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Hello. Thanks for contacting us.
I am so sorry to hear of this predicament. One would expect that buying music downloads would allow use in any way the buyer wishes.
But, since I suspect you want the unvarnished legal facts: copyright
law makes purchase of a copy of something like a song not the same as buying a physical object -- which, once purchased, is yours to use as you want.
Copyright actually sets up categories of rights and each right is then sold separately.
So while someone pays to download a song on Itunes or Rhapsody (or whatever services), they are only buying the right to have a copy of the song for personal listening.
When making a video, it is necessary to buy a different authorization -- usually what is called a "sync right." Thus, the use in a video infringes the copyright even if the person has purchased a personal listening right at Itunes (or whatever).
As only a bit of the song is used, there may be defenses to the infringement (legal excuses). Chief among these is "fair use
" -- which could occur if the clips were part of a review, commentary, historic piece or something of that sort. But if the music is simply used as a soundtrack, then there would be no presumable defense or excuse.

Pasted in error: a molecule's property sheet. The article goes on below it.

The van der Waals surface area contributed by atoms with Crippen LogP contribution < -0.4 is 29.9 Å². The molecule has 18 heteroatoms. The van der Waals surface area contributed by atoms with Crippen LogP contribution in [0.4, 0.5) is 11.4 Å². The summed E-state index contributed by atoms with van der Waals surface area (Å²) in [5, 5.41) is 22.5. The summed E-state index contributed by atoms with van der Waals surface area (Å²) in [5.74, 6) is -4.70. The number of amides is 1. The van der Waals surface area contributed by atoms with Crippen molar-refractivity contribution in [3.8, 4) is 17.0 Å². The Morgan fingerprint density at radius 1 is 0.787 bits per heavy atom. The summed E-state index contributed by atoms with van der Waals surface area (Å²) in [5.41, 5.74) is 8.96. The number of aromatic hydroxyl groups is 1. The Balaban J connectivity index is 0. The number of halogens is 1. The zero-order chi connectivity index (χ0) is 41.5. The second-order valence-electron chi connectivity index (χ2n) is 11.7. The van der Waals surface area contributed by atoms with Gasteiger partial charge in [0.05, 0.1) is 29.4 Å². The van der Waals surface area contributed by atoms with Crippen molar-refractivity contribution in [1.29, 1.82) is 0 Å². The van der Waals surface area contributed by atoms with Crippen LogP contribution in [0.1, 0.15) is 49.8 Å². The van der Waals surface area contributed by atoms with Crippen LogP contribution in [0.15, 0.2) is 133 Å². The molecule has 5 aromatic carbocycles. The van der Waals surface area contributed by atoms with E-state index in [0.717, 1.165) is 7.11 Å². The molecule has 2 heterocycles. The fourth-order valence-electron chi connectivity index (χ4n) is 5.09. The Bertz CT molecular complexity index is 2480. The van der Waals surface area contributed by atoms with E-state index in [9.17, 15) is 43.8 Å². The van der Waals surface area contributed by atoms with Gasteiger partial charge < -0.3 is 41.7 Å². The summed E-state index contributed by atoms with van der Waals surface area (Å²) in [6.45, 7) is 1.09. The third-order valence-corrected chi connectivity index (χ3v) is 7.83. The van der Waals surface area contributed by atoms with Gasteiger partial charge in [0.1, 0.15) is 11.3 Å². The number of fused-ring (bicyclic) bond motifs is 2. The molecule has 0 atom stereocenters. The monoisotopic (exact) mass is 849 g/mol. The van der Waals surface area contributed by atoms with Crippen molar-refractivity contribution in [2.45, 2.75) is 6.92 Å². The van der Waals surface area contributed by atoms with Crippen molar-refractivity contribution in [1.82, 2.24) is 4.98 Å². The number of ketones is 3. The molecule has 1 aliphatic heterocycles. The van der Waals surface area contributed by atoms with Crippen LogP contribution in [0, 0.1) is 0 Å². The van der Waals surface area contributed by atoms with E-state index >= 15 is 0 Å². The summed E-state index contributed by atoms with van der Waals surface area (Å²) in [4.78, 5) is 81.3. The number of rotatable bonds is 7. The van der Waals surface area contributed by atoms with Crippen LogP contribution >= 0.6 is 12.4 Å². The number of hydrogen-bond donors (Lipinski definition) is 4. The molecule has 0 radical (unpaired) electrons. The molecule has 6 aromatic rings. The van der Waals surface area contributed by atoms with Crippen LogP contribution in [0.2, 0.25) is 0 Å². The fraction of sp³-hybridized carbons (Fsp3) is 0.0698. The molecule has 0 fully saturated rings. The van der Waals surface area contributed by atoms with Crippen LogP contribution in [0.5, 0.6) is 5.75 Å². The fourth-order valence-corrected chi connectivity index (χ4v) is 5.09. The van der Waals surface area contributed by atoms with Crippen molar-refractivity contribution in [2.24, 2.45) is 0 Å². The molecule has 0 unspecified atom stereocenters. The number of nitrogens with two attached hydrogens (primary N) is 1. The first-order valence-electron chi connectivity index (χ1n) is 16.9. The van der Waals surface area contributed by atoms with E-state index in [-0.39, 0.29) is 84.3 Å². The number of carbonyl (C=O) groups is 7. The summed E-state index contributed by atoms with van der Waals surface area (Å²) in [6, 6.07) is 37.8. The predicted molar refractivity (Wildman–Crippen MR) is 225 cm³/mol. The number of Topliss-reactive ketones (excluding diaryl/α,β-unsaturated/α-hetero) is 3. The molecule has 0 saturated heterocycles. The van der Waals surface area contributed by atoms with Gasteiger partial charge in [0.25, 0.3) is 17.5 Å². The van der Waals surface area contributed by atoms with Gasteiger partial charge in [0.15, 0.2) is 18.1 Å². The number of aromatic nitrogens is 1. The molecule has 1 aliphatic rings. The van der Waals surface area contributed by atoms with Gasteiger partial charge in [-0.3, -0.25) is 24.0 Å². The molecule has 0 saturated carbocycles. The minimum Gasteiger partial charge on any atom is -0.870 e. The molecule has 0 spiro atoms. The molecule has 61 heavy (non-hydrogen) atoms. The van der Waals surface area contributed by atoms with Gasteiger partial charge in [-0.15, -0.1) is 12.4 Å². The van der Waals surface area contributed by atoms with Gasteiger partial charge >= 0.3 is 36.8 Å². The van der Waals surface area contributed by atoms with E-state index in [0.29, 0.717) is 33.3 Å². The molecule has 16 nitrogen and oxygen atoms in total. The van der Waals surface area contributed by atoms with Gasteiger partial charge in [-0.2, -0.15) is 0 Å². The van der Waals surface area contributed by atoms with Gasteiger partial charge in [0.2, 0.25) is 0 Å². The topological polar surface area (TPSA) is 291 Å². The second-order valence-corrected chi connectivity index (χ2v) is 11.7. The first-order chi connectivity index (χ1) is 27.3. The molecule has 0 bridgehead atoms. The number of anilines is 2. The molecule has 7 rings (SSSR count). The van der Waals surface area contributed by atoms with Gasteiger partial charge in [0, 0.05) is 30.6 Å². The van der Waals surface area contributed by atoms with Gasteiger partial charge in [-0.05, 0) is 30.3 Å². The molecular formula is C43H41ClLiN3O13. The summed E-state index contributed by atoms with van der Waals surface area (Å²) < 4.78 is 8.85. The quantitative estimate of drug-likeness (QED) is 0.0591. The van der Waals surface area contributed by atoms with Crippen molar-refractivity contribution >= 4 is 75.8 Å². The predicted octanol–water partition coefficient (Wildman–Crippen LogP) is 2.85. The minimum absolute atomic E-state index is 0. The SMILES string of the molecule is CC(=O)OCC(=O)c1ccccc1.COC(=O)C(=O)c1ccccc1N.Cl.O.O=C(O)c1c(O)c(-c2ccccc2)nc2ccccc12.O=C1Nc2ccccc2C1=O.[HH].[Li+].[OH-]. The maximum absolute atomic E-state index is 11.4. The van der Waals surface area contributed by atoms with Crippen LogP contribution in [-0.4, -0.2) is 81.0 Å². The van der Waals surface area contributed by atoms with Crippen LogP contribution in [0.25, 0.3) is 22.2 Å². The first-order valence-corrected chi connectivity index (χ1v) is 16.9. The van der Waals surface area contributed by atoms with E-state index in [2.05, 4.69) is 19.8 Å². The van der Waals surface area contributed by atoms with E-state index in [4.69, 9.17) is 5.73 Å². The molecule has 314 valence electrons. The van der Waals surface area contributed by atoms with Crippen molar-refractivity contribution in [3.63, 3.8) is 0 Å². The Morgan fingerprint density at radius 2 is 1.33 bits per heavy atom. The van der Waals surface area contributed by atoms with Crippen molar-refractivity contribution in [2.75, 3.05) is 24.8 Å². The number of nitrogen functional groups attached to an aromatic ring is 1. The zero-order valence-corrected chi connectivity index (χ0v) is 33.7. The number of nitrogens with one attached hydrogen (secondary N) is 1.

In any event, an outfit like YouTube has cut deals with music publishers, record companies, etc to remove certain types of material. So while one can contest the takedown request from a music publisher or a record company, those kind of deals made directly between a service like YouTube and copyright interests, will likely result in a takedown even if there was a "fair use" defense possible to copyright infringement.
To help prevent misunderstandings in the future, it might be useful to better understand the copyright infringement process. Here are a couple of links to help get up to speed on these issues:http://schoolvideonews.com/Copyright/Copyright-issues-when-using-music-in-videoshttps://www.facebook.com/video/video.php?v=758001427093http://www.teachingcopyright.org/handout/copyright-faq
There's also a great book to keep handy if making videos is a regular part of business activity: http://www.amazon.com/Clearance-Copyright-Everything-Independent-Filmmaker/dp/187950572X
While I know you probably hoped for an answer that would allow use of the music in the video without additional rights clearance from the copyright holder, I also hope you'll appreciate the unvarnished truth presented and the possibilities for copyright law compliance that can be worked out to make things work better going forward.
I wish you every success in your business!